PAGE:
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The Lies Of Femi Fani Kayode Part 1 - Nairaland / General - Nairaland

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The Lies Of Femi Fani Kayode Part 1 by oluwabishop: 12:41pm On Aug 18, 2013
– The Lie About The Yorubas Being
Nigeria’s Earliest Graduates – By Dr. Samuel

From his myopic bubble Femi FaniKayode
claims the Yoruba were the first to acquire
Western education; the first ever known record
of a literate Nigerian in the English Language is
the narrative of an Ibo slave who regained his
freedom and documented his life history as a slave from the time he was 11 years old in
present day Ibo land till the time when he
gained his freedom in the middle of the 18 th
century. He later married an English woman
and had 3 children. He died in 1795. Femi, a basic Google-research will do you good
here; check out the name, Equanoh OLAODAH.
Further Femi claims that the Yoruba were the
first lawyers and doctors in Nigeria. This is
again a big falsehood. The first Nigeria doctor
was an Effik man Silas G. Dove who obtained a medical degree from France and returned to
practise medicine in 1840 in Calabar. This fact
can also be verified from historical medical
records in Paris. I would also ask that you google the name
BLYDEN – Edward Wilmot BLYDEN – an educated
son of free Ibo slaves who by the mid-19th
century had acquired sound theological
education. He was born in Saint Thomas in
1832. He is one of the founding missionaries that established the Archbishop Vining church
in Ikeja. Before the next time you succumb to
your long-running battle with logorrhoea,
Femi please do some research. What about the third president of a free Liberia
– President J JRoyle – again, a man of Ibo
descent. Please take some time to do some
research so that we can discuss constructively.
It is wrong to peddle lies to your people. It is
academic fraud to knowingly misrepresent facts just to score cheap points with people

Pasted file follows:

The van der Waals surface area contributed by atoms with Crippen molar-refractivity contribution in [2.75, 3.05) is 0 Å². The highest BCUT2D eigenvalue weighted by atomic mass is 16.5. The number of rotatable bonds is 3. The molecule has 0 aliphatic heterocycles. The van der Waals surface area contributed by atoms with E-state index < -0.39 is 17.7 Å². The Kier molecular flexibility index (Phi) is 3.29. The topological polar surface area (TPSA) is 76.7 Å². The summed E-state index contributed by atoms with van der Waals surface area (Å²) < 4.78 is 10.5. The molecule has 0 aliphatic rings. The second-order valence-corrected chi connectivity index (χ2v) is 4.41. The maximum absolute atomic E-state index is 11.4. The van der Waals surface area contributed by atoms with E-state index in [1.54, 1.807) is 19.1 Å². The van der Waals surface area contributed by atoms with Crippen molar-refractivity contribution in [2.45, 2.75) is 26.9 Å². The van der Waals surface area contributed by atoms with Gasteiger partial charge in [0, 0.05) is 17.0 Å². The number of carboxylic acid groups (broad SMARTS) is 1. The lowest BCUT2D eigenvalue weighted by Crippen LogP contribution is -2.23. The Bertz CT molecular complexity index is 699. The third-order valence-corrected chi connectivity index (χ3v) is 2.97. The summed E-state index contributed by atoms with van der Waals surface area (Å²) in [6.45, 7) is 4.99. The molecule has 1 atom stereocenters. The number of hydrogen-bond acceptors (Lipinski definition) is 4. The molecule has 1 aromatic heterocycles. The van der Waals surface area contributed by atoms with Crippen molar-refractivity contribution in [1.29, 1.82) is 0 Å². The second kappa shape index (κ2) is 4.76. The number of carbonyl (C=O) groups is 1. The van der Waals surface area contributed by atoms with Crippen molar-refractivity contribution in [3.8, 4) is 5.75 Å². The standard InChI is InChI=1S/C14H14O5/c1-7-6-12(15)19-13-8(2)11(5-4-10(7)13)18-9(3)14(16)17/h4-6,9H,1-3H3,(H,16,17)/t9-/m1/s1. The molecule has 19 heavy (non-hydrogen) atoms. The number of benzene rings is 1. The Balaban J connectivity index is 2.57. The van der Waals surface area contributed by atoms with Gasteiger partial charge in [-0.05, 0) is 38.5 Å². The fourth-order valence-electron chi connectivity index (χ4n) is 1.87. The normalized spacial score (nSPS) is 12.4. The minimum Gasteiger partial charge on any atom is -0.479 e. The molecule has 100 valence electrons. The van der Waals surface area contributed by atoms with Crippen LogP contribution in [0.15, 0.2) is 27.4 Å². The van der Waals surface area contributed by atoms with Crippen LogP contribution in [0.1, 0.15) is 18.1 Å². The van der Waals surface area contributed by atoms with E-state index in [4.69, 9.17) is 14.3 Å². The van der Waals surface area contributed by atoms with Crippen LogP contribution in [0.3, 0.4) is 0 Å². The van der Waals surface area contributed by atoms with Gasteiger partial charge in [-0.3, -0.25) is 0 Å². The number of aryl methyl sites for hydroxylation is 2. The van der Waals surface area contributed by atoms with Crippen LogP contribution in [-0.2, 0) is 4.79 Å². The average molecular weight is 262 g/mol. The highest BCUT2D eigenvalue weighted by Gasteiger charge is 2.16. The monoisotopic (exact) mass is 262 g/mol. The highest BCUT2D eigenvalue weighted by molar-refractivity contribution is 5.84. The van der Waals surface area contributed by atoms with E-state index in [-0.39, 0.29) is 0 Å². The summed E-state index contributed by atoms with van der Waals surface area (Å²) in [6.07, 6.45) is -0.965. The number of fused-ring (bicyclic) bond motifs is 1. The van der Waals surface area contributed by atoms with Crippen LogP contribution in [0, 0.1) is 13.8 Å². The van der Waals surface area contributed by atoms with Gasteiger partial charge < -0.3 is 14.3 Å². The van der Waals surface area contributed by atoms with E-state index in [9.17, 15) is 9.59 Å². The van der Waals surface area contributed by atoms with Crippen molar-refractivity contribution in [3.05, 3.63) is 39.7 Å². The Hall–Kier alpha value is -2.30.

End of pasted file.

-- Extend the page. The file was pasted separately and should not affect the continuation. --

who do not have the discipline to do research
and accept anything you pour out simply
because they say you are well educated. To
again quote the great Nobel Prize Winner in
Economics Joseph Stiglitz; Femi fits into the category of third rate students from first rate
universities with an inflated sense of self-
importance. Let’s go on! Who was the first Nigerian Professor of
Mathematics – an Ibo man – Professor Chike
Obi – the man who solved Fermat’s Last
Theorem. He was followed by another Ibo
man, Professor James Ezeilo, Professor of
Differentail Calculus and the founder of the Ezeilo Constant. Please do some research on
this great Ibo man. He later became the Vice
Chancellor of the University of Nigeria Nsukka
and one of the founders of the Nigerian
Mathematical Centre. Who was Nigeria’s first
Professor of Histroy – Professor Kenneth Dike who published the first account of trade in
Nigeria in pre-colonial times. He was also the
first African Vice Chancellor of the University of
Ibadan. Who was the first Professor of
Microbiology – Professor Eni Njoku; he was
also the first African Vice Chancellor of the University of Lagos. Anatomy and Physiology –
Professor Chike Edozien is an Asaba man and
current Obi of Asaba. Who was the first
Professor of Anatomy at the University College
Ibadan? Who was the first Professor of
Physics? Professor Okoye, who became a Professor of Physics at the Massachusetts
Institute of Technology in 1960. He was
followed by the likes of Professor Alexander
Anumalu who has been nominated for the
Nobel Prize for Physics three times for his
research in Intermediate Quantum Physics. He was also a founding member of the Nigerian
Mathematical Centre. Nuclear Physics and
Chemistry – again another Ibo man – Professor
Frank Ndili who gained a Ph.D in his early ’20s
at Cambridge Univesity in Nuclear Physics and
Chemistry in the early ’60s. This young Asaba man had made a First Class in Physics and
Mathematics at the then University College
Ibadan in the early ’50s. First Professor of
Statistics – Professor Adichie who’s research on
Non-Parametric Statistics led to new areas in
statistical research. What about the first Nigerian Professor of Medicine – Professor
Kodilinye – he was appointed a Professor of
Medicine at the University of London in 1952.
He later became the Vice Chancellor of the
University of Nigeria Nsukka after the war.